Soloists Set Sail
June 26 - San Francisco Bay
Andy Evans' Olson 30 Foolish Muse gets some breeze off Angel Island. Dwight Odom on Na Na is just behind.
Sixteen intrepid singlehanders answered starting guns on Saturday off the Corinthian YC in Tiburon for the start of the 2006 Singlehanded TransPac. Next stop, Hanalei Bay, Kauai, 2,120 mile and - for most racers - about two weeks away.
As ever, entries in the West Coast's longest singlehanded race are an eclectic bunch: a philosophy teacher, retired physician, software engineer, sailmaker and retired general. The latter is Ken Roper, who is on his ninth Solo TransPac in the same boat, his Finn Flyer 31 Harrier. At 77, Ken is the 'grand old man' of this year's race - but don't say that to his face.
Ken 'The General' Roper starts his, ahem, ninth Solo TransPac. While other 77-year-olds are merely existing, Ken keeps active sailing and scuba diving all over the world.
Other boats to watch: Phil Macfarlane's Ericson 35 Sail A Vie. Phil is the '04 defending champion. Although he's sailing one of the race's oldest boats (SAV was built in 1971), Phil is a tenacious competitor who last time went sleepless for three days straight at the end, tweaking every bit of speed out of the boat.
Al Hughes is another racer to watch. Sailing this year's biggest boat, the Open 60 Dogbark, Al could well be the one to set a new monohull record if he gets the breeze. Having raced in the '04 event for the first time, Hughes, of Seattle, 'knows the ropes' this time around and plans to push the boat harder. The current monohull mark is 10 days, 22 hours, 53 minutes, set by Ray Thayer's Wild Thing - also an Open 60 - in 1996.
Daily updates, logs and positions are charted on the sponsoring Singlehanded Sailing Society's Web page (www.sfbaysss.org, click on Singlehanded TransPac), so it's easy to follow the race. We'll also run updates here on 'Lectronic Latitude, and of course bring you full coverage of the race in the August issue of Latitude 38.
Paul Woodward already gets the long distance award - he came from North Carolina to do the race. His boat, a modified Kirby 23, is also this year's smallest entry.
Longtime local singlehander Synthia Petroka sails her first Solo TransPac on the Hawkfarm Eyrie.
Mark Deppe steers his impeccably prepared custom J/120 Alchera out the Gate in his fourth Solo TransPac.
Some Good News out of Mexico
June 26 - Cabo San Lucas, BCS
According to Enrique Fernandez, Temporary
Import Permits can now be obtained in Cabo San Lucas. This was
a problem last year, as the procedure for paying the fee was
undergoing a change, but that's apparently all in the past.
Old Friend Randy West: Bermuda Race Winner
June 26 - Hamilton, Bermuda
The centennial running of the Newport-Bermuda Race turned out to be a drifter for the 264 boats that set off for the Onion Patch on June 16. The big winners were Peter Rebovich's Cal 40 Sinn Fein in the amateur St. David's Lighthouse Division; Richard Shulman's IMX 45 Temptress in the Grand Prix Gibb's Hill Lighthouse Division, and line honors winner Bella Monte, a Judel-Vrolijk 67 that beat the pre-race favorite, the new 98-ft Kiwi maxi Maximus, first across the finish line.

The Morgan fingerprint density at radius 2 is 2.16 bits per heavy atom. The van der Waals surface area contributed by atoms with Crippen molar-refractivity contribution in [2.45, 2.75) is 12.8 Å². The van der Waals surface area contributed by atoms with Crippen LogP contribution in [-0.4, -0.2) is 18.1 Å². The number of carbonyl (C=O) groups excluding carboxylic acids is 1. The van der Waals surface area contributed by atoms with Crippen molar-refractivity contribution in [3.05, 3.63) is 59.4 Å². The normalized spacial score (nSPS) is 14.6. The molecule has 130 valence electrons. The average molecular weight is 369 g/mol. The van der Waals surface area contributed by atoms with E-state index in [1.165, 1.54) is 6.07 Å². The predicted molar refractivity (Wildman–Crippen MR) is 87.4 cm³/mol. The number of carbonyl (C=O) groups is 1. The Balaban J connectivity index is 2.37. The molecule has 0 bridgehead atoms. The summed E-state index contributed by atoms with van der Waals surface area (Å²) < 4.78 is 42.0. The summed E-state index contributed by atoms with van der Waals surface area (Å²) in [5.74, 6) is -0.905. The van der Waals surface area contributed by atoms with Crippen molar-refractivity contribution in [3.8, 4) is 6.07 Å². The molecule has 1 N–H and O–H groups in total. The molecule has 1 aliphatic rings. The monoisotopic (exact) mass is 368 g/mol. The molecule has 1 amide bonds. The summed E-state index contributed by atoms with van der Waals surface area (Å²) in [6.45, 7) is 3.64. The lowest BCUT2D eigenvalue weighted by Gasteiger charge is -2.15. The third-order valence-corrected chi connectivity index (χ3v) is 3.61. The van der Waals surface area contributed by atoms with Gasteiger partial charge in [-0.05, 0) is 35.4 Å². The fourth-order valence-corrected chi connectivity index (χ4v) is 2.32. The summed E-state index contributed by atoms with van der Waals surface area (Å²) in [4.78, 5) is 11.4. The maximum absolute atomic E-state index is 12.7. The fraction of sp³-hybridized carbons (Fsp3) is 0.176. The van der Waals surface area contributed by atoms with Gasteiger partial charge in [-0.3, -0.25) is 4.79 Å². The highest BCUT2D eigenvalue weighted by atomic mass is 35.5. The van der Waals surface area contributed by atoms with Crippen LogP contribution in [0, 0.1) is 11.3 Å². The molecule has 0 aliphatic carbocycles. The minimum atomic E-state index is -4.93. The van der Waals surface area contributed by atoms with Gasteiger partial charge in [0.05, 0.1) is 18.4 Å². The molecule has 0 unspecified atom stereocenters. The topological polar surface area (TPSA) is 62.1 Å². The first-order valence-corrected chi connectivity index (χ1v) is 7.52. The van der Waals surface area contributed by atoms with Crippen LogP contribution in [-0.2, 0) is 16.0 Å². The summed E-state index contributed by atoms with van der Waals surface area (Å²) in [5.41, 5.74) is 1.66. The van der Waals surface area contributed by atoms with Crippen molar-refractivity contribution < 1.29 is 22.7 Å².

But the biggest round of Latitude applause goes to old friend Randy West, who guided the Carpenter 65 Van Ki Pass to a division win in a star-studded class of gold-platers. Well done, mate - the next time we see you the drinks are on us.
And They Said She Wouldn't Last
June 26 - Tropea, Italy
But after doing the Baja Ha-Ha, Ruth Ellison has been cruising around the world for eight years with her husband Buddy aboard their California-based Hans Christian 48 Annapurna. Last summer they were in Italy, where they were surprised to find the food wasn't that impressive - at least not compared to the meals they began to enjoy in Corsica, which, of course, is French. Nonetheless, the couple had really enjoyed the previous winter they'd spent at Tropea, a "typical small southern Italian hill town." More on all that in the August issue of Latitude 38.
Photo Courtesy Annapurna
Kiwis Taking No Prisoners in Valencia
June 26 - Valencia, Spain
The 12th and final Act leading up to next year's America's Cup regatta continued over the weekend, with a handful of upsets, including Sweden's surprise victory over defender Alinghi by 21 seconds. But the real story thus far is the inspired performance of Emirates Team New Zealand, which through Sunday was undefeated and atop the leader board with a perfect 8-0 record.
More and more it appears it'll be a three-boat race to determine who will challenge Alinghi next June, with Luna Rossa, BMW Oracle Racing, and Team New Zealand all vying for the right. There were more than a few skeptics when Kiwi offshore legend Grant Dalton was given responsibility to right the New Zealand America's Cup ship after it was dismantled by Alinghi in the 2003 Cup. After all, Dalton was a round-the-world specialist, what did he know about the rarefied air of close-course match racing? But it looks like Dalton's gruff, no-nonsense management style has struck a chord. Can a return to New Zealand's glorious Cup run be in the offing?
USA 87 raced against Italian team + 39 in the fourth day of Louis Vuitton Act 12.
Photo Gilles Martin-Raget